Where were you when you heard your first compact disc? I'll never forget where I was: at an early-'80s AES Convention in Los Angeles. It was Roxy Music's Avalon played on a refrigerator-sized machine, and the sound was as awful as the technology was brilliant.

I may not have been listening as an industry insider on the playing field of the audio biz, but I wasn't exactly a spectator in the stands, either. I was kind of on the sidelines. You have to at least be on the sidelines to attend an AES demo of the new electronic future.

Michael Fremer  |  May 26, 2013  |  0 comments
I flew into Los Angeles a week early to be HI-FI '98's media mouth. I hung at the hotel as much as possible, but there were radio stations and record stores to visit. I'd decided not to schlep records with me from back east, instead relying on what I could find in the L.A. bins.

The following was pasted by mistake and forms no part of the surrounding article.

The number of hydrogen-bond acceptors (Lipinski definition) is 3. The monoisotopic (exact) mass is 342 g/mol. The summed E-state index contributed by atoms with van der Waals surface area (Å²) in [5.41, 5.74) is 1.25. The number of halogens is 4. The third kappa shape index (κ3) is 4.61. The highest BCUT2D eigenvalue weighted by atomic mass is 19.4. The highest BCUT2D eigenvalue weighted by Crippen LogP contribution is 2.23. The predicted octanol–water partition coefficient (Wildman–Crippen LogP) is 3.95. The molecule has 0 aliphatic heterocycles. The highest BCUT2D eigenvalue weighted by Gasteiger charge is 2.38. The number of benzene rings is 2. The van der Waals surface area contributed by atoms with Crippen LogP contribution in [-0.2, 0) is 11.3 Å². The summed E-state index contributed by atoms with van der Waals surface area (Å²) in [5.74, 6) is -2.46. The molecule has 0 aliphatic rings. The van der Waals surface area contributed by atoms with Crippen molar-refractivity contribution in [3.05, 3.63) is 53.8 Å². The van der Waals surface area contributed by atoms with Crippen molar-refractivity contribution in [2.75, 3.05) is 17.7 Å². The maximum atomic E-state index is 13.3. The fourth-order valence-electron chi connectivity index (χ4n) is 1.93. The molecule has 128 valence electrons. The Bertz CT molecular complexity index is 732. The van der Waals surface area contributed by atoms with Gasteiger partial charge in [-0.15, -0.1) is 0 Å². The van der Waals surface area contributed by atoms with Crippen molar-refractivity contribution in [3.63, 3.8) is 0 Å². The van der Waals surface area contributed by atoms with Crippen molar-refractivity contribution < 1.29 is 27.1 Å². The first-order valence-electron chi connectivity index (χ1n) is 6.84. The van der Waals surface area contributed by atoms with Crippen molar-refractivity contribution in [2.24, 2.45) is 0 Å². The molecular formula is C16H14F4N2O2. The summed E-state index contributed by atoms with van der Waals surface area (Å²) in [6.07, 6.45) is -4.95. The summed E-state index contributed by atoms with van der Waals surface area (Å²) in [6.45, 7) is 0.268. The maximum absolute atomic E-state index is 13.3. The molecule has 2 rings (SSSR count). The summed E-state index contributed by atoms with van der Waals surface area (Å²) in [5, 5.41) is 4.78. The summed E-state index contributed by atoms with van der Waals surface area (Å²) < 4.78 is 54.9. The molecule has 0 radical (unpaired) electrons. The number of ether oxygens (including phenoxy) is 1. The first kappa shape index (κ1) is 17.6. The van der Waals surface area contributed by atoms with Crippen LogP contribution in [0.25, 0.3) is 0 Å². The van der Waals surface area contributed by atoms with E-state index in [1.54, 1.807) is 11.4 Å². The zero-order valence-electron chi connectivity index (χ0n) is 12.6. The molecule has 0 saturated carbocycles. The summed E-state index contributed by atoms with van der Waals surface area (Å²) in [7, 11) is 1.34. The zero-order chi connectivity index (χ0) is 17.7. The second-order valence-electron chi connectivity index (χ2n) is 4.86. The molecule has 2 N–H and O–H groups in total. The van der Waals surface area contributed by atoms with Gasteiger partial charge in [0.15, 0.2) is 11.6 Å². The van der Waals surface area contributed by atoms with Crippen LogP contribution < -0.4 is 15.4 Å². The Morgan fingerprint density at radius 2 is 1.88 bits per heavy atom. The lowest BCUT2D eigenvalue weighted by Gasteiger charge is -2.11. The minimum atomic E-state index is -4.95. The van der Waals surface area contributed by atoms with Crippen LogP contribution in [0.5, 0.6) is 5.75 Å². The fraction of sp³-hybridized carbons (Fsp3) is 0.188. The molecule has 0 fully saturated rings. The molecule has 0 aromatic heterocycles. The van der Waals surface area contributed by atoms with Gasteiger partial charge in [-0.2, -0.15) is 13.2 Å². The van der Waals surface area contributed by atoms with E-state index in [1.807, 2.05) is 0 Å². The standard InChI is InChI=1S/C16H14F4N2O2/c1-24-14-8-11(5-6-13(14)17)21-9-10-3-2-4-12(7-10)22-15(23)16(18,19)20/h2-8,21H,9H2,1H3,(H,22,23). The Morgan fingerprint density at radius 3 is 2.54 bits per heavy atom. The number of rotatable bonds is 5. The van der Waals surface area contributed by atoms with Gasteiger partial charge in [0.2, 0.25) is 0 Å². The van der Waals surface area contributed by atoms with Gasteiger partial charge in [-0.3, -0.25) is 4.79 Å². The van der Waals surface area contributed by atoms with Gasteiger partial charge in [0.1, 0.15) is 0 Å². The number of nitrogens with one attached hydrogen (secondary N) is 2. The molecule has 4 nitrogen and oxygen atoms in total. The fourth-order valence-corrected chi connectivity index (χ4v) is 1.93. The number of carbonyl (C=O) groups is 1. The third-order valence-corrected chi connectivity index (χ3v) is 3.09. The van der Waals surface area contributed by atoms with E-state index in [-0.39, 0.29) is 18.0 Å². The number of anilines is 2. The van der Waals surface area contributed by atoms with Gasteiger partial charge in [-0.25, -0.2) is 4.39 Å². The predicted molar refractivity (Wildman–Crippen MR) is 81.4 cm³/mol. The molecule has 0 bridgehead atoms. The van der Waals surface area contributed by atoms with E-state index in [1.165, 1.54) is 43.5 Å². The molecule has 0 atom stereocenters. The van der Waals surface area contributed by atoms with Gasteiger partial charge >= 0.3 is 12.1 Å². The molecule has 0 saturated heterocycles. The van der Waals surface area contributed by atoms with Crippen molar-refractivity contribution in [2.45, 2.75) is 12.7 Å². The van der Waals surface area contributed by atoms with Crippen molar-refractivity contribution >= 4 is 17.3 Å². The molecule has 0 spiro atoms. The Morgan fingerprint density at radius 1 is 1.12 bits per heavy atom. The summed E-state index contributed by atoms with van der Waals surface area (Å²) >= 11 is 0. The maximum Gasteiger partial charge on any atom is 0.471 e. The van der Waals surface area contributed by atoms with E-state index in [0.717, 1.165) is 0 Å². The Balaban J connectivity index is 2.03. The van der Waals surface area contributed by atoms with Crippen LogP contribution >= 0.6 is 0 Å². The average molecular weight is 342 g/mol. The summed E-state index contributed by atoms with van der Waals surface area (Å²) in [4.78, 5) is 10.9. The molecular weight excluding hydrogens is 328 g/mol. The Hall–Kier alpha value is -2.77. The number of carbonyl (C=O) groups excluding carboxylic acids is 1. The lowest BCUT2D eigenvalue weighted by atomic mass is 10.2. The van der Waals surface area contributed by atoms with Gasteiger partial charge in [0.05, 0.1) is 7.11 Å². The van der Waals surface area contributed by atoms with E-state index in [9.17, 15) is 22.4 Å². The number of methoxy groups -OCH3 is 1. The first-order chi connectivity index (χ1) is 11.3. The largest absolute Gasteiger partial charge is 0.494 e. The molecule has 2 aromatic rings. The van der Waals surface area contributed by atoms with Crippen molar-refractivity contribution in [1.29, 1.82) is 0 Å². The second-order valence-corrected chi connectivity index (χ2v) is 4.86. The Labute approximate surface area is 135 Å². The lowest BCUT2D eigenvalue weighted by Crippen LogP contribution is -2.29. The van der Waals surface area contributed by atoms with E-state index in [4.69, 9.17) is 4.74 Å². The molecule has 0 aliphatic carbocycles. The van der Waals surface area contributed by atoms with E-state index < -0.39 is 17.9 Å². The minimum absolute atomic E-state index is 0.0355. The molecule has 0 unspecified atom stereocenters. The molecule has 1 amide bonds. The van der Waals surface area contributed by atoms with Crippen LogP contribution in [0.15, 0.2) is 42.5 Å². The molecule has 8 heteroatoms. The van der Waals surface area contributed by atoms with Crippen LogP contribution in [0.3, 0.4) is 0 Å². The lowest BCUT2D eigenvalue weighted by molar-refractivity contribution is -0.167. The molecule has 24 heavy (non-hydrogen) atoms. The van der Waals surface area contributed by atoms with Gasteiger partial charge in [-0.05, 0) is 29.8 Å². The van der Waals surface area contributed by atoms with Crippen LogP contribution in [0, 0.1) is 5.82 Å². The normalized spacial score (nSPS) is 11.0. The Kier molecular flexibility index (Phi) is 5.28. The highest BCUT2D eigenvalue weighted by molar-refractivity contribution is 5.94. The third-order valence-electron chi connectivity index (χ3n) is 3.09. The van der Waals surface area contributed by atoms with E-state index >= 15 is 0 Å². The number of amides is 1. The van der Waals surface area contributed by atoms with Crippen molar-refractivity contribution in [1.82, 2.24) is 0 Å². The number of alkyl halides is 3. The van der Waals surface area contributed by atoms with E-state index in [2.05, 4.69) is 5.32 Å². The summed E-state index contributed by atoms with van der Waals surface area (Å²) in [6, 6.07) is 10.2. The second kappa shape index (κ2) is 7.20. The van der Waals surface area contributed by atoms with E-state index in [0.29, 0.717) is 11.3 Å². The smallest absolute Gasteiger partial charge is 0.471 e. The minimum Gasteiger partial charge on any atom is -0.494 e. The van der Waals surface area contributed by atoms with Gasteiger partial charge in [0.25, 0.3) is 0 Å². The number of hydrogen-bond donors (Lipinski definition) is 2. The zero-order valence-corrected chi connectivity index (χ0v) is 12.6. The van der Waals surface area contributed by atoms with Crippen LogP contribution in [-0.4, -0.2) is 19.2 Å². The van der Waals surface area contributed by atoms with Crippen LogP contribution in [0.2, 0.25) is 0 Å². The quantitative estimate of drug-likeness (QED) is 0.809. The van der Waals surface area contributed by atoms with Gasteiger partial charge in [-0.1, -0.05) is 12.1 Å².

What luck! Rockaway was having another half-price sale on used vinyl. I got unplayed "steamboat''-label Reprise pressings of the Kinks' Kink Kontroversy and You Really Got Me, and a British Apple original of the Beatles' 1962–66, for 12 bucks apiece.

Michael Fremer  |  May 07, 2013  |  5 comments
What's it worth to ya?"

This quintessential American question is the hub of our capitalist society, and one that figures in two subjects that have recently been clogging my e-mail in-box. The first has to do with the Record Club of America's half-million-plus unplayed LPs, which I wrote about last fall ("Analog Corner," September 1997).

RCOA's much-delayed catalog (due out last October but not appearing until this May) has created quite a stir with many recipients, some of whom are outraged by what they see as absurdly high prices for many of the discs. You should hear them! Along with Dan Burton, they should have their mouths washed out with soap! I'll spare you those.

Most of the others are more bemused than angry. Like this guy: "Stop it, stop it. You've got to be kidding. I wonder if Mr. Fremer helped them price the classical issues, and probably [Fi's] Wayne Garcia priced the Jazz."